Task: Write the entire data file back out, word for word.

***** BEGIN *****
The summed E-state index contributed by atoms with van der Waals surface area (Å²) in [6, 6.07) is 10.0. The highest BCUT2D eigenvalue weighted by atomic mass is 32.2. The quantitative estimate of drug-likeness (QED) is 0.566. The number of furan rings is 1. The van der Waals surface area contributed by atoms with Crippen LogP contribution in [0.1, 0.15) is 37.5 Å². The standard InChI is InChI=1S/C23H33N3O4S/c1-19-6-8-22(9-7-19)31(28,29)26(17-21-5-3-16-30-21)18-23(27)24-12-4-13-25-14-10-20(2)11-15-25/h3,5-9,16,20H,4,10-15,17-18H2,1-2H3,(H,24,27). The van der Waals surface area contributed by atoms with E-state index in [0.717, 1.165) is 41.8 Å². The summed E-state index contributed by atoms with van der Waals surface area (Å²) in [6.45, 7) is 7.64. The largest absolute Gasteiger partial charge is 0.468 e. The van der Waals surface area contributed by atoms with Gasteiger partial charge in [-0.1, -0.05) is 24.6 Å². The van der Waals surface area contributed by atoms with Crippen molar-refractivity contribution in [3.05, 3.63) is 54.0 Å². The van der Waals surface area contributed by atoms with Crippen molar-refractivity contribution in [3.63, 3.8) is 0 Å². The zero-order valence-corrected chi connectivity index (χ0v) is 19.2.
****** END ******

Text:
The summed E-state index contributed by atoms with van der Waals surface area (Å²) in [6, 6.07) is 10.0. The highest BCUT2D eigenvalue weighted by atomic mass is 32.2. The quantitative estimate of drug-likeness (QED) is 0.566. The number of furan rings is 1. The van der Waals surface area contributed by atoms with Crippen LogP contribution in [0.1, 0.15) is 37.5 Å². The standard InChI is InChI=1S/C23H33N3O4S/c1-19-6-8-22(9-7-19)31(28,29)26(17-21-5-3-16-30-21)18-23(27)24-12-4-13-25-14-10-20(2)11-15-25/h3,5-9,16,20H,4,10-15,17-18H2,1-2H3,(H,24,27). The van der Waals surface area contributed by atoms with E-state index in [0.717, 1.165) is 41.8 Å². The summed E-state index contributed by atoms with van der Waals surface area (Å²) in [6.45, 7) is 7.64. The largest absolute Gasteiger partial charge is 0.468 e. The van der Waals surface area contributed by atoms with Gasteiger partial charge in [-0.1, -0.05) is 24.6 Å². The van der Waals surface area contributed by atoms with Crippen molar-refractivity contribution in [3.05, 3.63) is 54.0 Å². The van der Waals surface area contributed by atoms with Crippen molar-refractivity contribution in [3.63, 3.8) is 0 Å². The zero-order valence-corrected chi connectivity index (χ0v) is 19.2.